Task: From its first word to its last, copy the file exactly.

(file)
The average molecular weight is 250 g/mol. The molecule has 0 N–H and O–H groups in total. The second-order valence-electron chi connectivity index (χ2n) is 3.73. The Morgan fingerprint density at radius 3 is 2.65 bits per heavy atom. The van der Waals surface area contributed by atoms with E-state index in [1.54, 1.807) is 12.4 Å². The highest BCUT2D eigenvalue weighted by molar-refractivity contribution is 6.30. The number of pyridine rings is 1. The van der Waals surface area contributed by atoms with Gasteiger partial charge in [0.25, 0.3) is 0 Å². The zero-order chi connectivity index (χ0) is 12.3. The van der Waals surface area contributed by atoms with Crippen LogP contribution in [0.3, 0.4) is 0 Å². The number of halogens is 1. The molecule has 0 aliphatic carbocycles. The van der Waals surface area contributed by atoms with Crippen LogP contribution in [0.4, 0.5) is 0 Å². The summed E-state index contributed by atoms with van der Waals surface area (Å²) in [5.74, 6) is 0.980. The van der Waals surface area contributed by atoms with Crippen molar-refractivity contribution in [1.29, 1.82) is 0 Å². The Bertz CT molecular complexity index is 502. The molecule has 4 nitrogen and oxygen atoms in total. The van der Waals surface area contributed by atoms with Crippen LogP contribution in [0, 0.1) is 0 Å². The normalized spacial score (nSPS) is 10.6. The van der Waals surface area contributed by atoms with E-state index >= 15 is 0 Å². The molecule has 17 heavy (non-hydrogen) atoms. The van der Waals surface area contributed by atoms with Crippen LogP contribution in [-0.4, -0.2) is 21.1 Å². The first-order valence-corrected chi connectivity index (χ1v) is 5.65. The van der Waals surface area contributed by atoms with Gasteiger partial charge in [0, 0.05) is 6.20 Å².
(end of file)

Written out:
The average molecular weight is 250 g/mol. The molecule has 0 N–H and O–H groups in total. The second-order valence-electron chi connectivity index (χ2n) is 3.73. The Morgan fingerprint density at radius 3 is 2.65 bits per heavy atom. The van der Waals surface area contributed by atoms with E-state index in [1.54, 1.807) is 12.4 Å². The highest BCUT2D eigenvalue weighted by molar-refractivity contribution is 6.30. The number of pyridine rings is 1. The van der Waals surface area contributed by atoms with Gasteiger partial charge in [0.25, 0.3) is 0 Å². The zero-order chi connectivity index (χ0) is 12.3. The van der Waals surface area contributed by atoms with Crippen LogP contribution in [0.3, 0.4) is 0 Å². The number of halogens is 1. The molecule has 0 aliphatic carbocycles. The van der Waals surface area contributed by atoms with Crippen LogP contribution in [0.4, 0.5) is 0 Å². The summed E-state index contributed by atoms with van der Waals surface area (Å²) in [5.74, 6) is 0.980. The van der Waals surface area contributed by atoms with Crippen molar-refractivity contribution in [1.29, 1.82) is 0 Å². The Bertz CT molecular complexity index is 502. The molecule has 4 nitrogen and oxygen atoms in total. The van der Waals surface area contributed by atoms with Crippen LogP contribution in [0, 0.1) is 0 Å². The normalized spacial score (nSPS) is 10.6. The van der Waals surface area contributed by atoms with E-state index >= 15 is 0 Å². The molecule has 17 heavy (non-hydrogen) atoms. The van der Waals surface area contributed by atoms with Crippen LogP contribution in [-0.4, -0.2) is 21.1 Å². The first-order valence-corrected chi connectivity index (χ1v) is 5.65. The van der Waals surface area contributed by atoms with Gasteiger partial charge in [0, 0.05) is 6.20 Å².